MySpace. A stellar example of what can go drastically wrong when you’re sitting pretty at the top. While the flailing social network has seen it’s fair share of blows, it would appear that just another nail in the coffin has recently been stuck. According to notice posted on the game’s MySpace home, Zynga has pulled the plug on MySpace, and is now sending players to Zynga’s own MafiaWars.com; further evidence that the social games maker would like to become less and less dependent on social networks in general. With that said, Zynga is still relying on Facebook Connect from their own platform.
Significant in it’s own right, this move has particular meaning, as Mafia Wars had been the second most popular game on MySpace as recently as March, according to an Inside Social Games report, counting a healthy 13 million players of the title on MySpace. Granted, these figures do not include regularly playing members, but still a grande number.
Zynga’s stand-alone title, Zynga Poker is still available on MySpace, however YoVille and Fashion Wars have already quietly exited the platform, while Zynga’s big guns, CityVille and FarmVille have never been available to MySpace users.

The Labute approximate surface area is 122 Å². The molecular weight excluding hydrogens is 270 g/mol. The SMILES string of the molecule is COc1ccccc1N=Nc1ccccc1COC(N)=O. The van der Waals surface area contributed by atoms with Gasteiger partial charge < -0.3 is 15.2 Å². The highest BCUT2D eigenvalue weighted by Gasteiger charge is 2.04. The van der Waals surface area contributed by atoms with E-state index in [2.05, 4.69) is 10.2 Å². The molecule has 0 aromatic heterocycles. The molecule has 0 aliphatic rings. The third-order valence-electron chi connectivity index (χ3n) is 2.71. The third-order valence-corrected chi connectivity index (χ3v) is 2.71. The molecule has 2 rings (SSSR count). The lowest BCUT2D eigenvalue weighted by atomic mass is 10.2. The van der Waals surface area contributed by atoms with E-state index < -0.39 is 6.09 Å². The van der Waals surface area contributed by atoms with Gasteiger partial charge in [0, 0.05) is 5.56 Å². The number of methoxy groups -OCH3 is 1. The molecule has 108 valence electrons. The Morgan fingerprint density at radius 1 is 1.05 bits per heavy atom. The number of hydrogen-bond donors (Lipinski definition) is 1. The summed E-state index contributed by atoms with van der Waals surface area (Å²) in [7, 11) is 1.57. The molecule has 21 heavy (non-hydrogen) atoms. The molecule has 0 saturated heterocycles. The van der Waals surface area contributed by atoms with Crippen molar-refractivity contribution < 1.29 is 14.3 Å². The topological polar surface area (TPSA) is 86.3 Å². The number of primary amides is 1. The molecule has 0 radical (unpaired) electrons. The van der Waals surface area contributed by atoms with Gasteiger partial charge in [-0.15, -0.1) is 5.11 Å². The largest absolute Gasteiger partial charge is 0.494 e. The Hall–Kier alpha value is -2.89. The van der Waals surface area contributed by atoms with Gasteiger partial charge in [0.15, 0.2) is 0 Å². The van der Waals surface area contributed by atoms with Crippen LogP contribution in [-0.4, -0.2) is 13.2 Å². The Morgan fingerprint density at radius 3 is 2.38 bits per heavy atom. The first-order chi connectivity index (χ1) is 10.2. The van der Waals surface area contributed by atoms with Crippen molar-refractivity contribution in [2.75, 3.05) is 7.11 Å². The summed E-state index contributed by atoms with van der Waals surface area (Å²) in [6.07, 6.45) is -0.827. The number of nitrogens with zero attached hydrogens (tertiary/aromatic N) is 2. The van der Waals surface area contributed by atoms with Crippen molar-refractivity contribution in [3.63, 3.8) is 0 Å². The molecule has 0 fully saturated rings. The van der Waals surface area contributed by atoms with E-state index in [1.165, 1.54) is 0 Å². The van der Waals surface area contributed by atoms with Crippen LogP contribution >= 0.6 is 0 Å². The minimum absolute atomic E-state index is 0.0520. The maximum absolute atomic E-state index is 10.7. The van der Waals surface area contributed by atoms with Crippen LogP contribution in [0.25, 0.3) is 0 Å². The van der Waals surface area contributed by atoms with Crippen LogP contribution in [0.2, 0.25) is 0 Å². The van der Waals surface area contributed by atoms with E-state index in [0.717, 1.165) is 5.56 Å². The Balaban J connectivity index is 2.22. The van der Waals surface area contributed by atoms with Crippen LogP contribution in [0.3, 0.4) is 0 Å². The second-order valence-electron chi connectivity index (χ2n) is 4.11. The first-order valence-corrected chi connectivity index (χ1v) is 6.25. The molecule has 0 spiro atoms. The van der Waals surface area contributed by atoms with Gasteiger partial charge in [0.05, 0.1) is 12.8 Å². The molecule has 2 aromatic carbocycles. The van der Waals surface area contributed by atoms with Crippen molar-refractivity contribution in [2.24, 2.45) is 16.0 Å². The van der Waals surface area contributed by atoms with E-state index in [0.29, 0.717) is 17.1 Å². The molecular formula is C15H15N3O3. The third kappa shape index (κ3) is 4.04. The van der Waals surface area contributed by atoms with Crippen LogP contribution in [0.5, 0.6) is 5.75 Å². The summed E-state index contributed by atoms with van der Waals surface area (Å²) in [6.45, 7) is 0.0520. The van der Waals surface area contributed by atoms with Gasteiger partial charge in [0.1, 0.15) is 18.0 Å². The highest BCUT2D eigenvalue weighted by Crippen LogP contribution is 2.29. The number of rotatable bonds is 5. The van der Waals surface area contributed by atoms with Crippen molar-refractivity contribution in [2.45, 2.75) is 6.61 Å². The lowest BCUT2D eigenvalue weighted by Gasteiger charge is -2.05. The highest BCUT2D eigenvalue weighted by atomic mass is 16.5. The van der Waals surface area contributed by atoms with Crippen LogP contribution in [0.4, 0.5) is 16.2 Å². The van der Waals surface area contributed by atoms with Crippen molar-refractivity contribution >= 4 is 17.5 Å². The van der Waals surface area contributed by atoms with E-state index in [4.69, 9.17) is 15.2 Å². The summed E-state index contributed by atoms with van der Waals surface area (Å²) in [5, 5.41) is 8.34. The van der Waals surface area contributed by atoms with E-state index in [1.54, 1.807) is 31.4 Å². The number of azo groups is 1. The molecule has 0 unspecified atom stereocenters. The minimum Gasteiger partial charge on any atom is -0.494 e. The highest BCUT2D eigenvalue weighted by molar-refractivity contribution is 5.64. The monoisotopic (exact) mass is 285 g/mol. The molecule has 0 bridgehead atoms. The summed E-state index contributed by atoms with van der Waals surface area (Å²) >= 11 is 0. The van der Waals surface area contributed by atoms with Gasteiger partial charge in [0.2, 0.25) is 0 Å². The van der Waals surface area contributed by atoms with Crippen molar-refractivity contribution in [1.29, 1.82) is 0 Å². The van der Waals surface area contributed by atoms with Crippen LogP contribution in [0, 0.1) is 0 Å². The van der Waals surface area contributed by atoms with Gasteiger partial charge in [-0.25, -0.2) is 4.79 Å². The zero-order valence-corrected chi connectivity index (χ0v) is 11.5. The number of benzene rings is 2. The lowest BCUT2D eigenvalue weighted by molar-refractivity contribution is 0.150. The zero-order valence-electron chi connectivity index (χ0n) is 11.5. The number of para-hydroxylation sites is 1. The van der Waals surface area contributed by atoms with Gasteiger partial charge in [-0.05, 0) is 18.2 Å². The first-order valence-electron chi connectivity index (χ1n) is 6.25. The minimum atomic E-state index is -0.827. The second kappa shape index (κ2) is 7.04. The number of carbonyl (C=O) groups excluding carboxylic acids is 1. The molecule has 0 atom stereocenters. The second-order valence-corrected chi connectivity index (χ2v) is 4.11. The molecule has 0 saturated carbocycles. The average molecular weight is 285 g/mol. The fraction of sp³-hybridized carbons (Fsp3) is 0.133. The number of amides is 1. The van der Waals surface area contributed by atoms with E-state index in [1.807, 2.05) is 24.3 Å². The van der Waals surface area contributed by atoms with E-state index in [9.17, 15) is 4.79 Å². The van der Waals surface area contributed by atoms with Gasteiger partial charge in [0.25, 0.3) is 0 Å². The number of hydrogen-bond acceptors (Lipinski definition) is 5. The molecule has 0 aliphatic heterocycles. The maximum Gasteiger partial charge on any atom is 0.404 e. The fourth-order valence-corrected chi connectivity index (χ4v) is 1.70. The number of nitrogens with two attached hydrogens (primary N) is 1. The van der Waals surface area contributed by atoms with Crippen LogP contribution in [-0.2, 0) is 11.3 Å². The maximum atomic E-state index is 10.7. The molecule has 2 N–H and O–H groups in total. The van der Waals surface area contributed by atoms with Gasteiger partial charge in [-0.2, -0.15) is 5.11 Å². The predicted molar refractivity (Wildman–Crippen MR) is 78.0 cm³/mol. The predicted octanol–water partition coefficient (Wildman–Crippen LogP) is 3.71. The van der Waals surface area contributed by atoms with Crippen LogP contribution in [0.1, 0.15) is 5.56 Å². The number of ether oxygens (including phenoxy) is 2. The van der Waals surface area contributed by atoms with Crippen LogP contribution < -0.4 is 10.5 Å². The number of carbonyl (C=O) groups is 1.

So in addition to Zynga’s push to pull users off the social space and bring them home to their own platform, various sources including TechCrunch are speculating that Zynga is simply beating a dead horse by continuing to put time, money, and effort into a sinking ship, i.e. MySpace.
According to a March ComScore report, MySpace’s numbers are in freefall, dropping from 93 million unique users to 63 million over the course of a year. It would also appear that the MySpace exodus is accelerating, with 10 million monthly users saying sayonara between January and February.
This move by Zynga flies directly in the face of MySpace’s goals, as just last year, the platform took on a Hi5-esque role, shifting their focus from social network to social gaming destination, with little to no success. Adding insult to injury, just 5 short months later, Zynga was able to attract and hire MySpace CEO Owen Van Natta. And then there’s that massive layoff this past January, which saw approximately 600 employees let go.
So with the walls crumbling around them, the question remains; what does the future hold for News Corp. owned MySpace? Remember, the firm paid a massive $580 million for MySpace back in 2006, but can still be seen as a bargain when compared to AOL’s $850 million purchase of Bebo. So when seen in this light, perhaps a tax write off would make more sense?